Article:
Editorial: Seattle University Should Practice What it Preaches

In the past three months, The Spectator has published two feature articles in which anonymous sources accused a Seattle University employee of mistreatment. In one case, the university did not respond. In the other case, the university issued a stern defense of the accused individual. One of these accused individuals is a Black woman. The other is a white man. It isn’t difficult to guess which one Seattle U rushed to defend. 

On the night of Nov. 30, 2022, The Spectator published an article detailing serious allegations made by three anonymous students against a volleyball coach who has spent several seasons at Seattle U. 

It was a tense night. Whenever The Spectator publishes accusations of students against members of university faculty or staff, the editorial board takes extra care to ensure that we thoroughly invite all parties to share their perspectives and that allegations are understood as just that—allegations—by one group against another individual. 

After the paper was distributed and readers started visiting the article, we searched through our inboxes for a response. We assumed that a member of Seattle U Athletics would want to offer further comment or a defense of the coach who was accused by the anonymous students. After weeks went by, we received no emails about the article. It was surprising that no one from the university thought it necessary to provide input. 

On the night of Jan. 18, 2023, The Spectator published an article detailing serious allegations made by three anonymous students against a law professor who has taught for one semester at Seattle U. 

The next day, the Dean of the Law School Anthony Varona demanded an urgent meeting with The Spectator, and we received an email from Scott K. McClellan, the vice president for university affairs. Since then, Editor-in-Chief Andru Zodrow has sat down with the dean of the law school, along with the vice dean and the law school’s director of marketing. Throughout these email chains and conversations, we’ve watched three men representing the law school scold The Spectator’s Faculty Advisor and Associate Dean Sonora Jha, a tenured professor of communications and media and the only woman in these meetings and email chains, about how she should have directed The Spectator to behave.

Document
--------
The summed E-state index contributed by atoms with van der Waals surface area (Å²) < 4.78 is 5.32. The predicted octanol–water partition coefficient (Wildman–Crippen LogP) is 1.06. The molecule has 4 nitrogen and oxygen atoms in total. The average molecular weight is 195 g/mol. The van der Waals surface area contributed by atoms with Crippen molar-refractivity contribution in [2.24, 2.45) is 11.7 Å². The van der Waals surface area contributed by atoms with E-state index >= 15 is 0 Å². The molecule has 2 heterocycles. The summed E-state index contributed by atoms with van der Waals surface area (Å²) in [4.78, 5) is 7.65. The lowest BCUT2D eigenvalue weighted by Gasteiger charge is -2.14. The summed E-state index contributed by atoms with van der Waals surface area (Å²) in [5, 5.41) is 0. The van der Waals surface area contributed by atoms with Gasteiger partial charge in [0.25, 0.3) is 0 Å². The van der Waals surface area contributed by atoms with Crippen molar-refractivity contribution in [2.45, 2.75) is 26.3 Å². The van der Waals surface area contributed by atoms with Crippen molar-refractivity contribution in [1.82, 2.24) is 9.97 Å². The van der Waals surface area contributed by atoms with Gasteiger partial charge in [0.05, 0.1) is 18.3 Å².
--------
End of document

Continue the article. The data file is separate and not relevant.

The question we have been asking ourselves is what is the difference between these two stories? Both the volleyball feature and the law school feature concerned an employee of Seattle U being accused by three anonymous sources of mistreating their students. Why did Seattle U spend so much time responding to the allegations made against one individual rather than the other? 

One distinction between these two individuals is that the law professor is a white man, whereas the volleyball coach is a Black woman. 

It’s deeply saddening to watch a Jesuit university which purports to uphold the values of inclusion, social justice and institutional change so quickly act as any other university would in protecting an accused professor. Unfortunately, this is a broader trend at Catholic universities. Christ walked with the excluded and marginalized, and called upon all people of good will to do the same. In this case, Seattle U has opted to refuse that invitation. The systemic disempowerment of women of color in favor of white and male members of this university is frustrating but not particularly surprising. 

We sincerely pray that our university examines the reasons it is so quick to defend employees who do not hold marginalized identities, but do not deem issuing any defense of Black and female staff members necessary. As it currently stands, it does not seem that our administrators are particularly interested in that soul-searching. The Spectator mourns for the students, staff and faculty. They deserve better. 

The Spectator will continue to serve as a forum for students to share their perspectives, particularly people of color and members of the LGBTQ+ community. We will continue to follow Catholic teaching by standing with the marginalized and excluded.